I saw no major surprises in the recent parliamentary elections in Ukraine. Voters indicated their support for the reform perspective and movement toward Europe. The vote confirmed the consolidation of the society (at least the major part of it) around the need to have a stronger response to Russian aggression. This can specifically be seen by the strong showing of the “People’s Front” bloc led by Prime Minister Arseny Yatseniuk, who called for a tougher stance toward the Russian invasion. Apparently there was low enthusiasm about the so-called “ceasefire,” and Ukrainian dissatisfaction with de-facto losing control over certain eastern areas of the country. It is hard to see how Mr. Yatseniuk, who has high personal ratings, will not retain his position as prime minister.
President Petro Poroshenko’s bloc has done relatively well, but not the slam-dunk he experienced in the May presidential elections. This was expected and could be explained in various ways. First, expectations were too high for Poroshenko back in May. His leadership circumstances are extraordinarily difficult. Second, his presiding over the “ceasefire” and law on a special status for the areas which are not under control of Kyiv cost him. Third, people were disappointed with him not moving forward more decisively with reforms, cleaning the apparatus, fighting corruption, etc. This kind of “Yushchenko syndrome” is still in the air. Fourth, quite a few politicians who should have been prevented from having a position in parliament found a roof for themselves under his bloc, which was not popular.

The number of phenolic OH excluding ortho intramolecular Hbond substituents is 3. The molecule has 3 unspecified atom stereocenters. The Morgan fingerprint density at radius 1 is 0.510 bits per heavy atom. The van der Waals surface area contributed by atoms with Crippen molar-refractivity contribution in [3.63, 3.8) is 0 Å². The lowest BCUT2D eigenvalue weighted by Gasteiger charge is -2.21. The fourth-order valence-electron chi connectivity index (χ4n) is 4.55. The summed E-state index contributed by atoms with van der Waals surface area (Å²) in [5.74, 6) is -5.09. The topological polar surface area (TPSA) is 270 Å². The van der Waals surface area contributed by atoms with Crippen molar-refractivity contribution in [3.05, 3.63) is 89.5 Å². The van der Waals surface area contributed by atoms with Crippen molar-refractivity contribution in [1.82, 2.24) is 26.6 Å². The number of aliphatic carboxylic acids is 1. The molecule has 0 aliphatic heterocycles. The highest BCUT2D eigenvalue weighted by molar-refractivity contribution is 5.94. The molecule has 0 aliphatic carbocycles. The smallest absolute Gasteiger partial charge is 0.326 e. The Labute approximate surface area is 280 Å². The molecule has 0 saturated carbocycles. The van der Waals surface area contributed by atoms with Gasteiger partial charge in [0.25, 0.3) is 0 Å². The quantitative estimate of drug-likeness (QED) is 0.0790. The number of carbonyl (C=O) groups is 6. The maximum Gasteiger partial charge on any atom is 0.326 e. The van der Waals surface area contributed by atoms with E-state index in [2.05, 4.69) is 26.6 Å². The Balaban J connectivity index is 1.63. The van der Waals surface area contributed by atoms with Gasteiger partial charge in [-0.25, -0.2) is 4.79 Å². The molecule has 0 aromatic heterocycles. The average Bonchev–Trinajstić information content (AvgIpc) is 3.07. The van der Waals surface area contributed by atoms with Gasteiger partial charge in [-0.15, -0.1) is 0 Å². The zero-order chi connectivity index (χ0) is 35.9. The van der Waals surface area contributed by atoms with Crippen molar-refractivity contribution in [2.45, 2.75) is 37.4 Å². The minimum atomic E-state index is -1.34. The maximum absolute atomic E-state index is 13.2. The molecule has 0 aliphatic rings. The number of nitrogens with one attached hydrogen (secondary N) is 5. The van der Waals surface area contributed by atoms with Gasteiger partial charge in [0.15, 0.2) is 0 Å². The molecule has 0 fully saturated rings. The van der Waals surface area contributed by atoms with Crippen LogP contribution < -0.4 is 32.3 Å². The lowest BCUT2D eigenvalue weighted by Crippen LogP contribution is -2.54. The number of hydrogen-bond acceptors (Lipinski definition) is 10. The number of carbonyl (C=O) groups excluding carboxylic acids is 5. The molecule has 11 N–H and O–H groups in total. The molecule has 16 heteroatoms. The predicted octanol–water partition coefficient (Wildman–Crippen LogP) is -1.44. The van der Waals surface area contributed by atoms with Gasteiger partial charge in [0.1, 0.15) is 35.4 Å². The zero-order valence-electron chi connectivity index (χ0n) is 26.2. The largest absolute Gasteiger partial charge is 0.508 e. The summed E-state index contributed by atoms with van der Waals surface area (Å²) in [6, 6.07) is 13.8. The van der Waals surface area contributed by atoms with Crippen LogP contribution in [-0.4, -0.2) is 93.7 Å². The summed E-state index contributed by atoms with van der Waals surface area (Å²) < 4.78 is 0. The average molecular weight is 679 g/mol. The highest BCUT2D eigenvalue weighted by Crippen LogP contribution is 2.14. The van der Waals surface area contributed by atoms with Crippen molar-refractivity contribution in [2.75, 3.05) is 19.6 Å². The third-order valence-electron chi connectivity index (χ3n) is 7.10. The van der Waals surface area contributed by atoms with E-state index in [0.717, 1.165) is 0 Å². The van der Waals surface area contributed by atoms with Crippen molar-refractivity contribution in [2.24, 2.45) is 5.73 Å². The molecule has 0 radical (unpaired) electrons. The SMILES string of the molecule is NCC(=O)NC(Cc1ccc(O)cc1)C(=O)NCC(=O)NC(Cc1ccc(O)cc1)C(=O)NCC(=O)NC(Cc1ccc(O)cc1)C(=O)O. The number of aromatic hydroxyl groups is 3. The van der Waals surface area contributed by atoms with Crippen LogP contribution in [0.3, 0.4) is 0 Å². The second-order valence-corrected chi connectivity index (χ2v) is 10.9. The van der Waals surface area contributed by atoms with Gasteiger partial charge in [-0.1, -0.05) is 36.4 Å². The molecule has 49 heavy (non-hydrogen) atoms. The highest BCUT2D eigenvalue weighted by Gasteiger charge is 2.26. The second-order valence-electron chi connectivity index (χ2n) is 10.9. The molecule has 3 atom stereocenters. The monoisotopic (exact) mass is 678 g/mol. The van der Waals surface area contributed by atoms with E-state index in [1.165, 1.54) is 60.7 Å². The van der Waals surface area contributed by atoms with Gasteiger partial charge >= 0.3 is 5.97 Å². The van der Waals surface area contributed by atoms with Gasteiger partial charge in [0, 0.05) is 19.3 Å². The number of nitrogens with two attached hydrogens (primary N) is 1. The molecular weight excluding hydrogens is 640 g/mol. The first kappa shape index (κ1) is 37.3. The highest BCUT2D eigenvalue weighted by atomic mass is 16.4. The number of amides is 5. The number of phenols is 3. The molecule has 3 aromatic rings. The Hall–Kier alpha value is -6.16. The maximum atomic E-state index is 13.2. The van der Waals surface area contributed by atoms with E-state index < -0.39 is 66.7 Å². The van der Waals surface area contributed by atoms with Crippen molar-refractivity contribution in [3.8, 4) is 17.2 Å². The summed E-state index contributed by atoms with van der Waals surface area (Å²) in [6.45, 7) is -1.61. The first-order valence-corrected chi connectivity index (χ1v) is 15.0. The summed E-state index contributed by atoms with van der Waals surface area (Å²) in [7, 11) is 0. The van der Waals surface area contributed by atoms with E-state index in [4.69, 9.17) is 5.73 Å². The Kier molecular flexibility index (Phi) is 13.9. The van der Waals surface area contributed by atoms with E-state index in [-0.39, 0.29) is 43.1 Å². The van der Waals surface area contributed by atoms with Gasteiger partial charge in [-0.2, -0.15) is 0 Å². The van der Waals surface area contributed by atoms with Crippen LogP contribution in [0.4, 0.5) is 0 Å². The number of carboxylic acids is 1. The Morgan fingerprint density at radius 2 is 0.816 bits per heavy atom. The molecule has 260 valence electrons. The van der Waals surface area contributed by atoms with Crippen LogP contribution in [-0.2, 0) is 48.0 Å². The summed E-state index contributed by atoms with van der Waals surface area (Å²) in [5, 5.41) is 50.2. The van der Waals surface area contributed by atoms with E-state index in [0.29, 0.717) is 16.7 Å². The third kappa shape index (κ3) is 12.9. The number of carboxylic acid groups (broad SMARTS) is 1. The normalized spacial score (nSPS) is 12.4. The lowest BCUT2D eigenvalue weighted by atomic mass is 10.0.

The success of the Samopomich party (“Self-reliance”) is definitely a positive development. Here, you have a group that is not marred by the presence of discredited politicians. It is the “fresh air” everyone has been talking about. Their platform is clearly strongly pro-Ukrainian, but not too much to the right. Their focus is on concrete steps forward and not on fiery rhetoric. They have received noticeable support across regions and not just from intellectuals. Time will tell how “Samopomich” will fare in Ukraine’s parliamentary environment.
The “Opposition bloc” was destined to be represented in this parliament (as was the crash and burn of the “Party of Regions”). They have solid political experience and vast resources. Many members of this bloc are well known in their districts (though some of these areas do not have very good alternatives).
The “Radical party” of Oleh Lyashko did substantially worse than expected. Clearly, Lyashko’s radical populism was too much for voters, even considering the extraordinary times that the country lives in now. Ukrainian voters proved they are not naïve enough to follow his demagoguery.
The “Fatherland” (“Batkivshyna”) party of Yulia Tymoshenko also did not do very well. However, given Tymoshenko’s political experience, she might still be an influential figure in the new parliament. However, it seems that her prime political time is past.
By Volodymyr Dubovyk, Mechnikov National University, Odessa
Also see Henry E. Hale’s Oct. 26 comment: Ukraine's Election: Hope and Concern.